by Zoë Rader
Dear Student Drivers at WHS,
Fellow drivers and peers, I believe we have gone far too long in neglecting a serious issue at WHS. We can no longer ignore the problems we are facing—the daily struggle that brings incessant chaos and anxiety to our lives. The parking epidemic at WHS is one we need to decisively confront.
We have all been victims of this unrelenting problem. A daunting clock in your bedroom screams the time—7:05. Desperate drivers parallel park in any last existing inch of pavement that encircles the high school perimeter. Haunting images flash through your mind of black, shiny Jeeps and white BMW’s lining up on Trinity, Rahway and Dorian. The parking lot is now an ancient battlefield where five minutes prior a tough fight unveiled, as a Chevy raced to the last narrow spot while a Honda flew out of the opposite lane and swerved into the vacancy.
Next to slow WiFi servers and long lines on Ciabatta Tuesday, the parking issue is one of our most stressful daily concerns. Our entire day depends on where we make that final gear shift into “park.” It dictates our mood for the rest of the school day. It is a snowball effect of misery; a bad parking spot leads to long walks to school, which leads to bleeding and bubbling blistered heels, which leads to screaming teachers, which eventually leads to after-school traffic. These grievances are unnecessary burdens in our high-stress adolescent lives.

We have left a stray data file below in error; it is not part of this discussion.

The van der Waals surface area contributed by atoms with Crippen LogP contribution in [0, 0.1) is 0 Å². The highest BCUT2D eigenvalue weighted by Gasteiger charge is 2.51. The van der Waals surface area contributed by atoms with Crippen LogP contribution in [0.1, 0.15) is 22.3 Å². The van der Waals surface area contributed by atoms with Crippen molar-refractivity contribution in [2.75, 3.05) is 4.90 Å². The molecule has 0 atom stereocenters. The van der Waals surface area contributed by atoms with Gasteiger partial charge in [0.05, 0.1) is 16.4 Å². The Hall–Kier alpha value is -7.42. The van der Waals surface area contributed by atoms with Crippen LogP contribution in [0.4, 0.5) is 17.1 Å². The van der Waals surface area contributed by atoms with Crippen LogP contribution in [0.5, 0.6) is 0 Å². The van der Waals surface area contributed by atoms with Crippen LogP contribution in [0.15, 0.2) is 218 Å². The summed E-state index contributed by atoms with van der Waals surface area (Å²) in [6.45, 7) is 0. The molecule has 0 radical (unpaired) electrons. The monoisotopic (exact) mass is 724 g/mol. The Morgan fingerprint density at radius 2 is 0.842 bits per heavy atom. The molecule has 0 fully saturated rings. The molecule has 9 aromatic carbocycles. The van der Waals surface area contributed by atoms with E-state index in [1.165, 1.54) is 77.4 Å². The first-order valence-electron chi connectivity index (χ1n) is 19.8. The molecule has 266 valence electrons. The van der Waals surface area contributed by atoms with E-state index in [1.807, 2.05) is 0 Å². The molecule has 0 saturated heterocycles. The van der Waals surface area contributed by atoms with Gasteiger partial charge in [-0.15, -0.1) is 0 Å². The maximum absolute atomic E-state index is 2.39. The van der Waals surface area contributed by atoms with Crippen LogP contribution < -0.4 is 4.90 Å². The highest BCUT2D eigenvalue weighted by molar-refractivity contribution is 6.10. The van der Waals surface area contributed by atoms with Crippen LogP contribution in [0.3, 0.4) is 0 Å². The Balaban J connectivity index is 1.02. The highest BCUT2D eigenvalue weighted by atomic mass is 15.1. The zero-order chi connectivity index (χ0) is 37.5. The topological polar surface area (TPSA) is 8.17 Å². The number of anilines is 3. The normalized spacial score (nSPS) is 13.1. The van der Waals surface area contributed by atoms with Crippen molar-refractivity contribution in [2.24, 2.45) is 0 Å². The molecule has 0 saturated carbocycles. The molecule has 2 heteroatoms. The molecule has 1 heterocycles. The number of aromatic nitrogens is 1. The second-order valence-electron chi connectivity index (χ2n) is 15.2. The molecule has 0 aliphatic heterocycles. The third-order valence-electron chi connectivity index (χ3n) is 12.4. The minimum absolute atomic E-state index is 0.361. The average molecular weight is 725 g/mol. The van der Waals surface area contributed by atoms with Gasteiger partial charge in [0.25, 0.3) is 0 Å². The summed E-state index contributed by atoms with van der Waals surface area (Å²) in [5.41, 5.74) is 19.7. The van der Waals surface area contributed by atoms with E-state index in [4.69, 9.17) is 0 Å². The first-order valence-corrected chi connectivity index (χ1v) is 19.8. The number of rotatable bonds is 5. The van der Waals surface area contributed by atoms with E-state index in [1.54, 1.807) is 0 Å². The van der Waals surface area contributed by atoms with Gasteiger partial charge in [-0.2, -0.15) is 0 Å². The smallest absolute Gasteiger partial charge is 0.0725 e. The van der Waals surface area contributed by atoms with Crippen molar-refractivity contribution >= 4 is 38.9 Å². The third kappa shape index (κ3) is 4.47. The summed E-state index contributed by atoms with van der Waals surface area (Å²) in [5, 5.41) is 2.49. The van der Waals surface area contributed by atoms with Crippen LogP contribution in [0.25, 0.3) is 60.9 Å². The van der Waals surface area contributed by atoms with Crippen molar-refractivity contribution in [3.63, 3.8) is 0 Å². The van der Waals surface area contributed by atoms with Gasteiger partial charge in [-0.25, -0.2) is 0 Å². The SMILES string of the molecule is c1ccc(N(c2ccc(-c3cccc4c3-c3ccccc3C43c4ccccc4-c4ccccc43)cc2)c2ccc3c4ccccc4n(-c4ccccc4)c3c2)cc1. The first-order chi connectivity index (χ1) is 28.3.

I am certainly not the voice of upperclassmen, nor am I an expert on parking, but I do not think I stand alone in seeking change. I believe there is a plausible solution for this unnecessary burden in our lives. Fellow student drivers, I implore you to think carefully before you finalize your spot. Why leave so much excess space between your vehicle and the one parked behind you? Why park over the space lines in the parking lot, deterring another driver from settling in that 20 feet of pavement? Why take the space of two cars and claim you are “saving the spot for a friend”? These actions are downright selfish and obnoxious; these actions are injustices to the very unity and structure of our school community.
Student drivers at WHS, mindfulness and civilization are not difficult solutions. Let us join together and work toward a simpler, more humane parking culture at WHS. We earned the privilege to drive; why should this privilege be a stress or hardship? Let us end the parking crisis, so we can shift our worries to other petty problems in our privileged lives.